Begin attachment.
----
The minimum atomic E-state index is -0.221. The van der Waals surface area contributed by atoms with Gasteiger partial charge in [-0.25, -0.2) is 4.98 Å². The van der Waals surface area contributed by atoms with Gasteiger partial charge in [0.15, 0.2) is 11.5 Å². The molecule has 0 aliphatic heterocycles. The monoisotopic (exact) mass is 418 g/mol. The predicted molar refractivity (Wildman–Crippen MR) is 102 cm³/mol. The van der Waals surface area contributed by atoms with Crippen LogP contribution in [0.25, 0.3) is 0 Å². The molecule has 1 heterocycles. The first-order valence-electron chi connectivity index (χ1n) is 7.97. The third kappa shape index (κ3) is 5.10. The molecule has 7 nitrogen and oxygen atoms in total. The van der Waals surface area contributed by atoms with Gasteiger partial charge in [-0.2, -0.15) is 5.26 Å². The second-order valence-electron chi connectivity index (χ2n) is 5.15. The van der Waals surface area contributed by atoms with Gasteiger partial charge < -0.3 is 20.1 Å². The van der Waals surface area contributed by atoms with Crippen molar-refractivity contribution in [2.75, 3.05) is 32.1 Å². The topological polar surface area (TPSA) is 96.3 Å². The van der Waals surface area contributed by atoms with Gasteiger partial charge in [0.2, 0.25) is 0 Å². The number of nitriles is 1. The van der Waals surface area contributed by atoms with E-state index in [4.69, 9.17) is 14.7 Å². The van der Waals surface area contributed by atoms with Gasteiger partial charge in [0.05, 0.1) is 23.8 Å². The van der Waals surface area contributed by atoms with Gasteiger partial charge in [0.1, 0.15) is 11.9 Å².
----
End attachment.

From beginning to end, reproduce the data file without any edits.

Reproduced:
The minimum atomic E-state index is -0.221. The van der Waals surface area contributed by atoms with Gasteiger partial charge in [-0.25, -0.2) is 4.98 Å². The van der Waals surface area contributed by atoms with Gasteiger partial charge in [0.15, 0.2) is 11.5 Å². The molecule has 0 aliphatic heterocycles. The monoisotopic (exact) mass is 418 g/mol. The predicted molar refractivity (Wildman–Crippen MR) is 102 cm³/mol. The van der Waals surface area contributed by atoms with Crippen LogP contribution in [0.25, 0.3) is 0 Å². The molecule has 1 heterocycles. The first-order valence-electron chi connectivity index (χ1n) is 7.97. The third kappa shape index (κ3) is 5.10. The molecule has 7 nitrogen and oxygen atoms in total. The van der Waals surface area contributed by atoms with Gasteiger partial charge in [-0.2, -0.15) is 5.26 Å². The second-order valence-electron chi connectivity index (χ2n) is 5.15. The van der Waals surface area contributed by atoms with Gasteiger partial charge < -0.3 is 20.1 Å². The van der Waals surface area contributed by atoms with Crippen molar-refractivity contribution in [2.75, 3.05) is 32.1 Å². The topological polar surface area (TPSA) is 96.3 Å². The van der Waals surface area contributed by atoms with Gasteiger partial charge in [0.2, 0.25) is 0 Å². The number of nitriles is 1. The van der Waals surface area contributed by atoms with E-state index in [4.69, 9.17) is 14.7 Å². The van der Waals surface area contributed by atoms with Gasteiger partial charge in [0.05, 0.1) is 23.8 Å². The van der Waals surface area contributed by atoms with Gasteiger partial charge in [0.1, 0.15) is 11.9 Å².